Inspirational Woman: Sally Gunnell OBE | Sports Speaker & Olympic Champion

Meet Sally Gunnell OBE

Sports Speaker & Olympic Champion

Former 400m Olympic Champion Sally Gunnell OBE enjoyed a phenomenally successful career where she held nearly every title there is to claim within her sport; Olympic Gold, World Championship titles, World CupsEuropean Championships and four consecutive European Cup victories, not to mention five Commonwealth titles, Sally Gunnell is undoubtedly one of the best female athletes to have ever been produced by this country. Retiring in 1997 through persistent injuries, Gunnell turned her attentions to media commitments and her role as a speaker, specifically as an Olympic Speaker and after dinner speaker, as well as a role as an ambassador for UK Sport.

An eloquent sports speaker, Sally set the World Record for the 400m hurdles in 1993- still to this day her time is the British record. After life as a professional athlete had come to an end, Sally began to undertake a multitude of media and commercial commitments, notably becoming a regular presenter with BBC helping with their athletics and sports coverage.

Since leaving BBC in 2006, Sally has gone onto feature on shows including ITV’s The Cube and Total Wipeout in aid of charity, she has also become a favourite within the speaker circuit, specifically as an Olympic speaker.

In this exclusive interview, courtesy of the Mental Health Speakers Agency, Sally Gunnell reflects on her career at the heights of sporting fame.

The Gold-medal winning Olympian is an expert on mental resilience and peak performance, having developed such skills as a track athlete. Sally is also a vocal supporter of gender equality in sport and experienced first-hand the pressure of succeeding in a male-dominated environment.

Hear Sally’s thoughts on encouraging female participation in sport, peak performance in the workplace, and more, in this exciting interview.

You are the only female British athlete to have won an Olympic, European and Commonwealth title; which personal qualities do you credit to such success?

“I think there are so many elements that you must get right!

“And I guess, when I look back at winning those titles, the big difference was the mindset. It was the last piece of the jigsaw; it was the piece I had to learn, and it was the piece I wasn’t very good at.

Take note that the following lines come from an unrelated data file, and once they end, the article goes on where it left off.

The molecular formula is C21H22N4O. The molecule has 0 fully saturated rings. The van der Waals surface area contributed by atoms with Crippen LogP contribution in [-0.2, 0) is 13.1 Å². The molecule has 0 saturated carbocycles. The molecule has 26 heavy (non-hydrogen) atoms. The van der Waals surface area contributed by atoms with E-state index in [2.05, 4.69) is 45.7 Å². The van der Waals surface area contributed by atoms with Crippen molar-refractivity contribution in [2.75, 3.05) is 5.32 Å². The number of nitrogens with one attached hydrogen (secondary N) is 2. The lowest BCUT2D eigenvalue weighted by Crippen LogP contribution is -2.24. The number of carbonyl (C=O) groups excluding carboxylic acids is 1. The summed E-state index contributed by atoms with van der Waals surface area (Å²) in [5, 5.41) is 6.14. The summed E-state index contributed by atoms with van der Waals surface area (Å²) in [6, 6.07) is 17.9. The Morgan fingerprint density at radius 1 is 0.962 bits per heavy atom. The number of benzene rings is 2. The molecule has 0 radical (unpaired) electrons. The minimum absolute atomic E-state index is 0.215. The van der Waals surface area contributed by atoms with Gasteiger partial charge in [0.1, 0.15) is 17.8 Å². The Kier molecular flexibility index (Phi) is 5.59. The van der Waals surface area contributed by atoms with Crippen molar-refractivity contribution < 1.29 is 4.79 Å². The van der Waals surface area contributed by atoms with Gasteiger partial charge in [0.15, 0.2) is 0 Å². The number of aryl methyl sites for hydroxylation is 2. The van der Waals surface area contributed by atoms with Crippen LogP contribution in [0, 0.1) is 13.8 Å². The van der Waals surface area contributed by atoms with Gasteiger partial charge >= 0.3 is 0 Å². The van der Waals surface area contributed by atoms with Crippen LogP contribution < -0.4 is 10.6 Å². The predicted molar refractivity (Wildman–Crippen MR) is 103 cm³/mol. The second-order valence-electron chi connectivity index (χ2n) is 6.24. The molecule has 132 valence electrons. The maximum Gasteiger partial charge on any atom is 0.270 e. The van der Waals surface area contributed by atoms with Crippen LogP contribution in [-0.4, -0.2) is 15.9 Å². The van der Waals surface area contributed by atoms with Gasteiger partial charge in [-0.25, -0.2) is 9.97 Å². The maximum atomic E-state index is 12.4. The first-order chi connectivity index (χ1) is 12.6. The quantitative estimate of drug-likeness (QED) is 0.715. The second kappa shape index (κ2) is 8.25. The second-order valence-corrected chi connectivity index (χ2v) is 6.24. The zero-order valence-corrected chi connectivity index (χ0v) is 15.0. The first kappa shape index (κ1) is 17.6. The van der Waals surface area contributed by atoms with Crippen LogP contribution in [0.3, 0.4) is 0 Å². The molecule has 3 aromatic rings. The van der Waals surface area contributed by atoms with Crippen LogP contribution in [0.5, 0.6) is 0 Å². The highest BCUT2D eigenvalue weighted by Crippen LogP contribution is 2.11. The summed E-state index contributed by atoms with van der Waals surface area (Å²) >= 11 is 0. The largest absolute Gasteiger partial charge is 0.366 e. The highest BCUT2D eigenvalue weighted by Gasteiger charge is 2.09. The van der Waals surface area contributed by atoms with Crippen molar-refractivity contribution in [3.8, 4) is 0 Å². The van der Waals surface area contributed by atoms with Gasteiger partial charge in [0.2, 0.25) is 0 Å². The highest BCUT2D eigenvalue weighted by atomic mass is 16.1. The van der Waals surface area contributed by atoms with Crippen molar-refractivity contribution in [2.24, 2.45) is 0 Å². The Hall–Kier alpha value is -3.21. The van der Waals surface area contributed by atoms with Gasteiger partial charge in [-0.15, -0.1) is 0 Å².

“I think once I had the tools to implement that, it just blew me away. I was amazed at what I could achieve with self-belief and by mentally preparing myself.”

Why is it important to encourage female participation in sport?

“It’s enormously important and to me – it’s much more around the confidence and the self-esteem [of female athletes].

“I think there’s been lots of reports out there of girls who are active from a young age, and how much more confident they are in themselves, how they are mentally stronger, and just the effect it can have on your own self-esteem and how you feel about yourself!”

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Have we achieved equality in sport and if not, what more needs to be done?

“I think we have come such a long way.

“When I think about 1992, I was the only woman out of the five of us who won, and I had to win to get that recognition. The pay was nowhere near the other guys that were involved in my sport, but to see where women’s sport has come over the last 30 years, I think it’s not just about equality around money.

“I think, yes, there are some sports that are equal and, yes, you can improve it, but I think it’s about media coverage. This isn’t just about the top end, which is the money side of it, it’s about the progress that women have and the programmes in place to help them progress.

“And that comes down to media coverage, that comes down to merchandise and sponsorship, all those sorts of things.

“That, to me, is what’s really important. And, yes, we’re getting there, but we’re still a little way off. And I think we just need to keep doing what we’re doing and have amazing role models, that is what women in sport need.”

How do you define peak performance, both in sport and business?

“Peak performance is very similar in sport and business.

“It’s about getting the best out of yourself, to perform at that high level. It’s looking at every little increment, every little percentage, and where you can improve as a person.

“It’s very similar, it’s about recovery, it’s about motivation, goal setting, it’s about working hard, it’s about ‘me time’, it’s about building resilience – it’s all those sorts of things! And it’s no different in businesses.

“It’s understanding that you can’t leave any one thing unturned if you want to perform day in, day out, at that high level.”

This exclusive interview with Sally Gunnell was conducted by Megan Lupton.

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